Romney advocates these changes, all of which would lower taxes except for the final one, which would raise taxes for lower-income families:

Keep in place all of the tax cuts adopted during the Bush administration, including those on high-income taxpayers.

Cut income tax rates by an additional 20%.

Repeal the Estate Tax.

Repeal the alternative minimum tax.

End federal taxes on dividends and interest for married couples filing jointly with income up to $200,000 or individuals with income up to $100,000.

Cut corporate taxes.

Repeal tax increases that were part of the Obama health reform law.

End tax breaks for low- and middle-income families put in place in the economic stimulus law. About 1 in 5 low-income taxpayers would be affected and would see an average tax increase of just over $900 a year.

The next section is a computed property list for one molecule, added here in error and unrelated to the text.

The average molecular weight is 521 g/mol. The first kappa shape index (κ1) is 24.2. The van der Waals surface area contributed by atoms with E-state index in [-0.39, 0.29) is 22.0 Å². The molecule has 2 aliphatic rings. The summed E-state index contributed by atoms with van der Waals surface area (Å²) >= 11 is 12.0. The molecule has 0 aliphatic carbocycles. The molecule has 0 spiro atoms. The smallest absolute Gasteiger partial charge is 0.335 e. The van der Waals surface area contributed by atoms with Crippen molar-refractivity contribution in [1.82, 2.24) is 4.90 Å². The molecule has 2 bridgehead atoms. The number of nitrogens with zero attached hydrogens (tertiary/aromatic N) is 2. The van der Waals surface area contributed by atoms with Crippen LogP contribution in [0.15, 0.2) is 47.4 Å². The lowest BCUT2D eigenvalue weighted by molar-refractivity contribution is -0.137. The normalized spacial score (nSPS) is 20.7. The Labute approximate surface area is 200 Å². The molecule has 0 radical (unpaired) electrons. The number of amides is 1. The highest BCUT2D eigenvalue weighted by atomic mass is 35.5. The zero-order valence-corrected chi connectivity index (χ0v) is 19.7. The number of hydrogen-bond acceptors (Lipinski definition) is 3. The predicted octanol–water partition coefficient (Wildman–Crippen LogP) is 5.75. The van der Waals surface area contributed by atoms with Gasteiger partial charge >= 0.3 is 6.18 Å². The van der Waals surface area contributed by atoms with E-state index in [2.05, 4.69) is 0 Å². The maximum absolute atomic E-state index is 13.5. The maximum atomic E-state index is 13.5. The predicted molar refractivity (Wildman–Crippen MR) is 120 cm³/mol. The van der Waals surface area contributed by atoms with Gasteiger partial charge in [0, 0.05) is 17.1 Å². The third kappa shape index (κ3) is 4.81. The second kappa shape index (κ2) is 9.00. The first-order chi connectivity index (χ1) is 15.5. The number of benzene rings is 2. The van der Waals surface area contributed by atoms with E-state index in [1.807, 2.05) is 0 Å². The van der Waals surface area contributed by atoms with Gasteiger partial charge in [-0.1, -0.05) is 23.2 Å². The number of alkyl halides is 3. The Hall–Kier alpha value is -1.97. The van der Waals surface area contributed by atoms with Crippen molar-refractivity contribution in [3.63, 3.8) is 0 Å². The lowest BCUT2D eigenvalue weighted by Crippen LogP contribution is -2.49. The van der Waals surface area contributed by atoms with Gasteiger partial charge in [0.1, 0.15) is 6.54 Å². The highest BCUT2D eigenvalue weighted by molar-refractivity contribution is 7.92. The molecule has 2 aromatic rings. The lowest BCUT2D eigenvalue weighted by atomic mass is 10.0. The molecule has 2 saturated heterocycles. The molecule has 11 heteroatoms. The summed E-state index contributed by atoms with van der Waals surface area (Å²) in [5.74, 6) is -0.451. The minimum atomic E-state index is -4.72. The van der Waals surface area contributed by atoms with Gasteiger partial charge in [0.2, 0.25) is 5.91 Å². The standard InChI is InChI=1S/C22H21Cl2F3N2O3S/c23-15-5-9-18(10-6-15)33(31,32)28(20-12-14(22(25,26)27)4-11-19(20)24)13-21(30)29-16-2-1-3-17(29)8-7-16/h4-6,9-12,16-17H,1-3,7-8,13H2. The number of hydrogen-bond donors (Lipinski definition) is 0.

Overall, Romney's proposals would reduce federal revenue by about $4.8 trillion over 10 years in addition to the revenue reduction caused by extending all of the Bush-era tax cuts. But the total net impact of Romney's plan would depend on what existing deductions and credits, if any, Congress would agree to repeal.

Federal deficit

Currently, federal revenues cover about two-thirds of federal spending. The government borrows money to fill the gap. The more the government borrows, the bigger the national debt, which began rising sharply during Bush's presidency and has accelerated more under Obama.

Fail to bring spending in line with revenue and the debt threatens to spiral out of control. Cut spending or raise taxes too fast, and the economy most likely will fall back into recession. Finding the right balance will be a major challenge.